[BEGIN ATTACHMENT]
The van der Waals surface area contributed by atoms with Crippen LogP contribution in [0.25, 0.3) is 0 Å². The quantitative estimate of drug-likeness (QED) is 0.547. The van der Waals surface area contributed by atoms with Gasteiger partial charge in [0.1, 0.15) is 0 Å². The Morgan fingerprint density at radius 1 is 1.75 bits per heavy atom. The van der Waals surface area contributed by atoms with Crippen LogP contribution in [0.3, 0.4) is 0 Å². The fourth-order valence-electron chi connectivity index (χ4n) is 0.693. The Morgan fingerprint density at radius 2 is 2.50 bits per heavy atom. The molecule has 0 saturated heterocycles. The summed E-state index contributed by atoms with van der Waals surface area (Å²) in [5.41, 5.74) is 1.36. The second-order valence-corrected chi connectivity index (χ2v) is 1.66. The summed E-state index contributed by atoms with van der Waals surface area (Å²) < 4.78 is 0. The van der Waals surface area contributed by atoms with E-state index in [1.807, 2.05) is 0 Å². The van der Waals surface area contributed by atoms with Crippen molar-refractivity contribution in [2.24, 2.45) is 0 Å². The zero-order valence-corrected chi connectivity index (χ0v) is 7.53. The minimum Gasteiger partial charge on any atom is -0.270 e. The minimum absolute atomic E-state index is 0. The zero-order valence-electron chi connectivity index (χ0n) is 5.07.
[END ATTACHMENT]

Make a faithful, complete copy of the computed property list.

The van der Waals surface area contributed by atoms with Crippen LogP contribution in [0.25, 0.3) is 0 Å². The quantitative estimate of drug-likeness (QED) is 0.547. The van der Waals surface area contributed by atoms with Gasteiger partial charge in [0.1, 0.15) is 0 Å². The Morgan fingerprint density at radius 1 is 1.75 bits per heavy atom. The van der Waals surface area contributed by atoms with Crippen LogP contribution in [0.3, 0.4) is 0 Å². The fourth-order valence-electron chi connectivity index (χ4n) is 0.693. The Morgan fingerprint density at radius 2 is 2.50 bits per heavy atom. The molecule has 0 saturated heterocycles. The summed E-state index contributed by atoms with van der Waals surface area (Å²) in [5.41, 5.74) is 1.36. The second-order valence-corrected chi connectivity index (χ2v) is 1.66. The summed E-state index contributed by atoms with van der Waals surface area (Å²) < 4.78 is 0. The van der Waals surface area contributed by atoms with E-state index in [1.807, 2.05) is 0 Å². The van der Waals surface area contributed by atoms with Crippen molar-refractivity contribution in [2.24, 2.45) is 0 Å². The zero-order valence-corrected chi connectivity index (χ0v) is 7.53. The minimum Gasteiger partial charge on any atom is -0.270 e. The minimum absolute atomic E-state index is 0. The zero-order valence-electron chi connectivity index (χ0n) is 5.07.